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1933 OK 188
20 P.2d 168
162 Okla. 260
Case Number: 20486
Decided: 03/21/1933
Supreme Court of Oklahoma

Mutual Life & Acci. Ass'n


¶0 1. Appeal and Error -- Review--Harmless Error in Rulings on Evidence.
This court may refuse to pass upon questions of error of the trial court in the matter of admission or rejection of evidence, and will not reverse the cause on the erroneous admission or rejection of same, unless, after an examination of the entire record, it appears to the court that the error complained of has probably resulted in the miscarriage of justice, or constituted a substantial violation of a constitutional or statutory right or duty.
2. Insurance--Action on Life Policy--Defense of Fraud of Insured in Obtaining Policy--Burden of Proof on Defendant.
In a suit on a life insurance policy, where the gist of the defense is that the insured practiced fraud upon the insurer in obtaining the policy of insurance, such defense is an affirmative one, and the alleged fraud is a fact to be proved by the defendant by competent evidence.
3. Same--Direction of Verdict for Plaintiff Held not Error.
The record examined, and held herein, that the entire evidence admitted by the court, together with the evidence offered by plaintiff in error and rejected by the court, considered together, if taken as true, and the inferences which may reasonably be drawn therefrom, is insufficient to support a judgment, had one been rendered thereon, and the trial court committed no error in instructing the jury to return a verdict in favor of the defendant in error.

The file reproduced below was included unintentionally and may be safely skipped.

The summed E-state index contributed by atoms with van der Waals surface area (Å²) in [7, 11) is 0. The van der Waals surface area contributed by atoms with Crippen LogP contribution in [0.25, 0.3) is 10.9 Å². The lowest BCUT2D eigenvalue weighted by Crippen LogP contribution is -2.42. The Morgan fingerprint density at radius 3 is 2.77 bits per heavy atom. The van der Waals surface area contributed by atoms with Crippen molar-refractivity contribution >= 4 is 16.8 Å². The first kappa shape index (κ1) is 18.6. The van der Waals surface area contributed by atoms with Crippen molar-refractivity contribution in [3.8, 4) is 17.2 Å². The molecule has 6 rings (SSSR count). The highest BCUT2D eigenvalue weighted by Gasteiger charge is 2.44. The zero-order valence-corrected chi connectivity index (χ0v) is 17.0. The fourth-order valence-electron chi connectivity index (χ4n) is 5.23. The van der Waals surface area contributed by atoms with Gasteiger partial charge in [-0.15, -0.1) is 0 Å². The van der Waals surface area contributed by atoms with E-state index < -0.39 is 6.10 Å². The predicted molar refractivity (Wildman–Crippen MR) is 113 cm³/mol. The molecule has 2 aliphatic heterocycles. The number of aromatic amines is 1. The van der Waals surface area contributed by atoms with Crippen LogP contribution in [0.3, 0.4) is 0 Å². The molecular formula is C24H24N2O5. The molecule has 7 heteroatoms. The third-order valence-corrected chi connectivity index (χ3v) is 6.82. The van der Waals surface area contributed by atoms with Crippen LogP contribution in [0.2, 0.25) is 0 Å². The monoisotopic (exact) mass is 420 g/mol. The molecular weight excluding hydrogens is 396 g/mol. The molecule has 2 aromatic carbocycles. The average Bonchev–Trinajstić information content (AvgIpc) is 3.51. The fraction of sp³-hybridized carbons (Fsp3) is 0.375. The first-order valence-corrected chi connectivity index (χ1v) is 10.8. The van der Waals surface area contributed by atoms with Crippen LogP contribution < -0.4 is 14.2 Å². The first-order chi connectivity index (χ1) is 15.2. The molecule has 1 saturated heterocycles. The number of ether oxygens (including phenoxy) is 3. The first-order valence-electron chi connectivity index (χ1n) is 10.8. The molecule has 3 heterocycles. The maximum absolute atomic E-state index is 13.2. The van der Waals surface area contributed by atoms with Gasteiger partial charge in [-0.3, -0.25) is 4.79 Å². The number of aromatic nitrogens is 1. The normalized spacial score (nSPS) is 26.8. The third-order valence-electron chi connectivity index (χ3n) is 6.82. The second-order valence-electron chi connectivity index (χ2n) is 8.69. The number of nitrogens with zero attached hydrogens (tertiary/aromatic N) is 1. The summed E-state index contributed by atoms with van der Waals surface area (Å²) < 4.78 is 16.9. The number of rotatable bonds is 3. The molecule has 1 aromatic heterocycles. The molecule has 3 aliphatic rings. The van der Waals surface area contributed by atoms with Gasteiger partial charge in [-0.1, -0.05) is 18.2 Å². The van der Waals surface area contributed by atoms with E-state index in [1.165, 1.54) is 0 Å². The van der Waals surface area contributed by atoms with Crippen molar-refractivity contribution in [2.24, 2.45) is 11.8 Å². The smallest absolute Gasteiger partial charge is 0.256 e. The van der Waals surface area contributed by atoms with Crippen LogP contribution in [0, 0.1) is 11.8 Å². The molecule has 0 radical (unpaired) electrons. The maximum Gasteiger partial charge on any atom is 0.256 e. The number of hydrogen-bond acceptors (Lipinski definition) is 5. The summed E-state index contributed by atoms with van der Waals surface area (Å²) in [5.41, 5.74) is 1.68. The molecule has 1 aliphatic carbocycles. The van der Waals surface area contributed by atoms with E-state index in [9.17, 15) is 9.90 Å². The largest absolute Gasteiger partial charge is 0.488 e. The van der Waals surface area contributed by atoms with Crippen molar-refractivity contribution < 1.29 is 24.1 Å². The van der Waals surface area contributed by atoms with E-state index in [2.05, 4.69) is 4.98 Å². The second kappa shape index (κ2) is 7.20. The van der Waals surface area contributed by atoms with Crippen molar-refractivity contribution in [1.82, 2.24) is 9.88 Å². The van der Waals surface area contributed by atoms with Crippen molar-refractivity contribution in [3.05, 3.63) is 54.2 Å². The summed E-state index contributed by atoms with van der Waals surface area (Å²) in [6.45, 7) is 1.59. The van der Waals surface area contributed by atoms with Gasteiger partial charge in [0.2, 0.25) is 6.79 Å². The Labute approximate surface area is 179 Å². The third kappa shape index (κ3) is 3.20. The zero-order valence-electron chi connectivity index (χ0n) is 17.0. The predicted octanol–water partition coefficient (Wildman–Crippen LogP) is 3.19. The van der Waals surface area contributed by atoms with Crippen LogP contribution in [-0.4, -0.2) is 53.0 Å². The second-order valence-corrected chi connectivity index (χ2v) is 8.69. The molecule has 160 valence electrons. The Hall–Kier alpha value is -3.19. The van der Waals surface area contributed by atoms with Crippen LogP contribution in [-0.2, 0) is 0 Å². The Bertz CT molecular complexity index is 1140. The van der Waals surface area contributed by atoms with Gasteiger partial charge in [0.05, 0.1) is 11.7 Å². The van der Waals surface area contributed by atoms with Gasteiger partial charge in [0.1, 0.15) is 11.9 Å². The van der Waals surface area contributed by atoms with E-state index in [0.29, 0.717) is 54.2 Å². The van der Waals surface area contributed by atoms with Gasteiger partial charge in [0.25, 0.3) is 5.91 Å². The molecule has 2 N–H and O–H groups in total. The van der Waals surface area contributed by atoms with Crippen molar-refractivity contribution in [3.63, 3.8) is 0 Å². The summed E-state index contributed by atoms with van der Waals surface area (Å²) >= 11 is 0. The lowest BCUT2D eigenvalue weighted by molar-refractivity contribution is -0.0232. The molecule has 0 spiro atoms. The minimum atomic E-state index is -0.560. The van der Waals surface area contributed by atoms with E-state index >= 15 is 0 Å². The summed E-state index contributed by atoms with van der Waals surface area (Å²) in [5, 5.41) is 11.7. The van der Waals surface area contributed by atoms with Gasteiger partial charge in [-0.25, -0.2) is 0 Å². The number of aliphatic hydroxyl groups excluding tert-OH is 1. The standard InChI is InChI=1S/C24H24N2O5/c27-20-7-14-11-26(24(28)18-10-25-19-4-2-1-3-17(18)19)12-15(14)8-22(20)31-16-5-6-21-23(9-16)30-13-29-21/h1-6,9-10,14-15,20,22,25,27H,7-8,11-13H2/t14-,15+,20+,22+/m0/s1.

Appeal from District Court, Washita County; E. L. Mitchell, Judge.

Action by Ella Pearl Moore against the Mutual Life & Accident Association of Frederick, Okla. Instructed verdict for plaintiff, and defendant appeals. Affirmed.

Mounts & Chamberlin, for plaintiff in error.
Massingale, Duff & Bailey, for defendant in error.


¶1 This is an action to recover upon a life insurance policy issued by the Mutual Life & Accident Association of Frederick, Okla., a corporation, to James Arthur Moore, deceased husband of the defendant in error herein. The correctness of the judgment as to amount is not questioned.

¶2 The insurer's defense was that the policy was issued upon the assurance and warranty of the truth of statements made by the insured in an application for the policy: the only part material herein was the answer given by the insured in his application to a question to the effect that he had never had certain diseases, including cancer; that the insured was, in fact, suffering with cancer at the time the application was made, which fact was known to the applicant and unknown to the insurer, and, therefore, the policy of insurance had been procured by fraud.

¶3 The other material facts are admitted by the parties. The trial resulted in an instructed verdict in favor of defendant in error herein, who was plaintiff below.

¶4 In this appeal plaintiff in error urges as error of the trial court the following:

"1. The trial court erred in refusing to permit defendant to cross-examine plaintiff.

"2. The trial court erred in excluding testimony offered by defendant.

"3. The trial court erred in directing the jury to return a verdict for plaintiff and not letting the jury pass upon evidence as introduced."